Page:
Clara Thompson


Although my relationship to Jung is once removed, I have been asked to write for this volume because of my presence at the birth of the Association of Analytical Clinical Psychologists in San Francisco.


It seems to me to be very important for American psychology as a whole that well-trained clinical psychologists in this country can be recognized as analytical psychologists, but not as psycho-analysts.


Although, like Jung, Freud was himself a doctor of medicine, he was heartily in favor of lay analysis and denounced the practice of the American psycho-analytic group of turning this into a medical specialty.


Knowing this, I searched for what, then, accounts for the differences in attitude between the two groups in the United States.


The answer to this I found, to my satisfaction at least, in the relation between Jung and his students.


Freud seems to have been able to be comfortable only in the role of the father, to have been able to accept contributions from his students only

when these extended or elaborated his own ideas, never when they were genuinely new.


In contrast, it seems likely that, had the occasion arisen, Jung would have echoed Pacheco’s ‘I do not esteem it discreditable that the pupil should surpass the master’.


His students seem to have enjoyed both freedom to explore for themselves and security in his affection.


Given this freedom and security, they have been able to accept that analytical practice does not rest on a single discipline.


Why, then, an association of clinical psychologists, instead of one encompassing all non-medical disciplines?


As it happens, such a more catholic association was the original conception which I was asked to help to execute.


It soon became clear to me that it was impossible, for me at least, to set standards for people in terms of what they are not.


Standards for a non-medical society began to seem like non-standards.


It seemed to me also that a non-medical society violated the very value which had first taken me into analytical psychology.


As a woman, I both resented intellectually and found sterile emotionally the Freudian definition of a woman in terms of what she is not, that woman is a non-man.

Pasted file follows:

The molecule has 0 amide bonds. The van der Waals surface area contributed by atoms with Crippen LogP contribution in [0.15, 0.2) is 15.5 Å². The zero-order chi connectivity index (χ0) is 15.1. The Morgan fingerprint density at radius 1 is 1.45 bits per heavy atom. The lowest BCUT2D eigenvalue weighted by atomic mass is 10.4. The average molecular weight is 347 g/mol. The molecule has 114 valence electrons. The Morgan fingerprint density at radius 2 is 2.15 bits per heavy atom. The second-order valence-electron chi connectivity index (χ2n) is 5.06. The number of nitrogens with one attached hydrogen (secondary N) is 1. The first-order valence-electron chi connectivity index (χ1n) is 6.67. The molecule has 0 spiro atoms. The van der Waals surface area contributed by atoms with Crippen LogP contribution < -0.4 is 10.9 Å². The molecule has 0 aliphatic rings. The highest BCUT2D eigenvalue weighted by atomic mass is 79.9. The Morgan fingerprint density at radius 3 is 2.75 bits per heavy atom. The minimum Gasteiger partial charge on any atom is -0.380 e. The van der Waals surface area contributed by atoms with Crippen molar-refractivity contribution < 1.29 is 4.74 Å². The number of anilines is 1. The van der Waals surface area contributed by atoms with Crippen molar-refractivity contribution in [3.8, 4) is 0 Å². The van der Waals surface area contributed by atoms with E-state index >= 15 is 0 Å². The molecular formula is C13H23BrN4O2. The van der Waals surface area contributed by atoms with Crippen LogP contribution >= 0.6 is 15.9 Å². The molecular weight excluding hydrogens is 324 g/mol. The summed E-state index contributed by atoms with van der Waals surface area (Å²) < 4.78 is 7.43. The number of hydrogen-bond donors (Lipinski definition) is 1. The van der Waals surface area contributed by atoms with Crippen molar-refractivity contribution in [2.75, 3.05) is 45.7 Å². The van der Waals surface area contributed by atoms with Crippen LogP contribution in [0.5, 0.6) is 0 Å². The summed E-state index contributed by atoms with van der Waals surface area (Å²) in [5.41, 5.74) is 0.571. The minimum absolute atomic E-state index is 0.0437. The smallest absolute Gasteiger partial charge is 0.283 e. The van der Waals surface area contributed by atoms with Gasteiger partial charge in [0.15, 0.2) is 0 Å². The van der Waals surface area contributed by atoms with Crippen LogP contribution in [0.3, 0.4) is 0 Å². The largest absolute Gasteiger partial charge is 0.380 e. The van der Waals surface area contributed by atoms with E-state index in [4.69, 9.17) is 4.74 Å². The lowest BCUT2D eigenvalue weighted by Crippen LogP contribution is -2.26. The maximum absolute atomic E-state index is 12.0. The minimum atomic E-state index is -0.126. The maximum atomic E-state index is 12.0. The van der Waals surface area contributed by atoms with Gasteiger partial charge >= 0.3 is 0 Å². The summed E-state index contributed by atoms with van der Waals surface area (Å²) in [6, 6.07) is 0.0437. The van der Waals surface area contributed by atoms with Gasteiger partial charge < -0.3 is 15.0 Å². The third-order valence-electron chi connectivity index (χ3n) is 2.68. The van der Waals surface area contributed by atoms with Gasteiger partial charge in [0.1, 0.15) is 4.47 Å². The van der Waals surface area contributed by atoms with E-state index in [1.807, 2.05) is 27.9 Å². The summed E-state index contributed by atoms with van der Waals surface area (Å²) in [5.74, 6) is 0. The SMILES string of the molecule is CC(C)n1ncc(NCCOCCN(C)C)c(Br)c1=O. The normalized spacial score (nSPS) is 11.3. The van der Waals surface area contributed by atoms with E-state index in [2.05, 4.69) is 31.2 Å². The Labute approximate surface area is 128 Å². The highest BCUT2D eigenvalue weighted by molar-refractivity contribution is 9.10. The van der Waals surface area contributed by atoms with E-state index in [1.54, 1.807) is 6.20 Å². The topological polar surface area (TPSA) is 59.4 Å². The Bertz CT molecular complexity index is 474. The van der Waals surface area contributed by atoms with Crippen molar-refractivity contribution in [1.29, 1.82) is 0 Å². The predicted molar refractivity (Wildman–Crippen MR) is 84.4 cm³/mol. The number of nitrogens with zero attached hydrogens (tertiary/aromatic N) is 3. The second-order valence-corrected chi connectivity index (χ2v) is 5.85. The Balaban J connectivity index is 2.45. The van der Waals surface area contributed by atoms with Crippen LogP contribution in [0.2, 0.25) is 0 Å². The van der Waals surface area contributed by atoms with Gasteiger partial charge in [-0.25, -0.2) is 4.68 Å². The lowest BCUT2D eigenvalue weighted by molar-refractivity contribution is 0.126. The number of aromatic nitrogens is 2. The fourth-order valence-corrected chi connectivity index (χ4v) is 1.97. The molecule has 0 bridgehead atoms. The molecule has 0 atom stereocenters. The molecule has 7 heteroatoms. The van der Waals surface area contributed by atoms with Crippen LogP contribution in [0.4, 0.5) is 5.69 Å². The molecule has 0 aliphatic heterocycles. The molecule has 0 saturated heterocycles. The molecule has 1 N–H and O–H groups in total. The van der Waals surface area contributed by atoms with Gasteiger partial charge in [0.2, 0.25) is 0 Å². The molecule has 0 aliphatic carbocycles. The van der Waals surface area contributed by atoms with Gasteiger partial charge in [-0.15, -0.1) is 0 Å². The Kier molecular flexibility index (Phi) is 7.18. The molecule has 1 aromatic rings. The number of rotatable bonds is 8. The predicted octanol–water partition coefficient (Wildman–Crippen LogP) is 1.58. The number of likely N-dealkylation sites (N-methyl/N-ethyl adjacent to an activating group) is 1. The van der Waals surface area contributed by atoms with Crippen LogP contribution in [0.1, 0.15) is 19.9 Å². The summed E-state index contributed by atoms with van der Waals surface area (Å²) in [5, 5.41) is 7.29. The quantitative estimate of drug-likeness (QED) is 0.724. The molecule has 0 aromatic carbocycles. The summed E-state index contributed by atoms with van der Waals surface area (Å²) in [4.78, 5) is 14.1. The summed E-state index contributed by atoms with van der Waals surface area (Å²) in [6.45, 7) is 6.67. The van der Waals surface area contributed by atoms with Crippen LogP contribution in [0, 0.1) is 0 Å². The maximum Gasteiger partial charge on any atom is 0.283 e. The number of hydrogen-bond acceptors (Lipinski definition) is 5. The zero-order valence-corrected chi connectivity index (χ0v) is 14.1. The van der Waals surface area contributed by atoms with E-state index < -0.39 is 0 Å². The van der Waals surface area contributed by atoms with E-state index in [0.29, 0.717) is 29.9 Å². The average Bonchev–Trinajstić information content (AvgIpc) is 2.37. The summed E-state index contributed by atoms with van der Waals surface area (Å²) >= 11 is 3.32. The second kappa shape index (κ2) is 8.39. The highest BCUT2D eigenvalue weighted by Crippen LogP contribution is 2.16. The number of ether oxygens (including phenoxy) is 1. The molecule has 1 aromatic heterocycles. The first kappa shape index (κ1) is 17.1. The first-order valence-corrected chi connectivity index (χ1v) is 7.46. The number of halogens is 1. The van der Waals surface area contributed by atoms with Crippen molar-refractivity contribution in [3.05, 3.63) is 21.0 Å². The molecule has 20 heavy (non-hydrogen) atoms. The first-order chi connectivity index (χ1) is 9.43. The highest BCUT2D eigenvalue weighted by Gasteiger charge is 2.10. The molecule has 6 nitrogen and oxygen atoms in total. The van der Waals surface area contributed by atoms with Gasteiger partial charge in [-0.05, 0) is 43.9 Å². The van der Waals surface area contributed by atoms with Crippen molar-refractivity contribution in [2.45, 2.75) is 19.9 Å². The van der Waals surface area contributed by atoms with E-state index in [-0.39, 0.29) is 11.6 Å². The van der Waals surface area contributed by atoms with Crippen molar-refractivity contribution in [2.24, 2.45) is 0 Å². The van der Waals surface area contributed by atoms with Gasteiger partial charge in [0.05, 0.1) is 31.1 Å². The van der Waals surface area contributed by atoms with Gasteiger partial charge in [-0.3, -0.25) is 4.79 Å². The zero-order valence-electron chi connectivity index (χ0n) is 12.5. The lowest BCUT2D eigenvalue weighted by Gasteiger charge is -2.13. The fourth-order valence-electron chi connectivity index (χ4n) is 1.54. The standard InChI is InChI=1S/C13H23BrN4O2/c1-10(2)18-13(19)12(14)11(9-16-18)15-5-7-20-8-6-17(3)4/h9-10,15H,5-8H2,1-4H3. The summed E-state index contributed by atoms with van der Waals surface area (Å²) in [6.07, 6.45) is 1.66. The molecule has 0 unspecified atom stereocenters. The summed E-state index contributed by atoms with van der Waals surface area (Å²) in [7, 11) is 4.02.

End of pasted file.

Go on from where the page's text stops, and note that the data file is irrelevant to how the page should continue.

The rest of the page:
Jung respected my right to be a woman and defined me in terms of what I am. Similarly, as a clinical psychologist, I can define myself and my colleagues in terms of what we are.


This is currently the principal function of A.A.C.P. In the San Francisco area, both A.A.C.P. and the Medical Society of Analytical Psychologists

function together in a plenary organization, but each society sets standards for its own discipline and passes separately on the thoroughness with which a given candidate has met these standards within his discipline.


Psychologists in the United States are trying with increasing frequency to set up their own centers for training in psychoanalysis.


The unfortunate fact is that in many localities the psycho-analysts who could offer them most are prohibited from doing so, if not by their own prejudice, then because it would violate the dicta of their psycho-analytic associations.


Training in analytical psychology, on the other hand, is offered to clinical psychologists on the same basis as it is offered to psychiatrists, and has the added advantage that each gets to know the other in a situation of genuine equality.


That this is directly traceable to Jung, and that it is of value for the whole field of clinical psychology in the United States, seem to me to be indisputable. ~Clare Thompson, Contact with Jung, Pages 212-213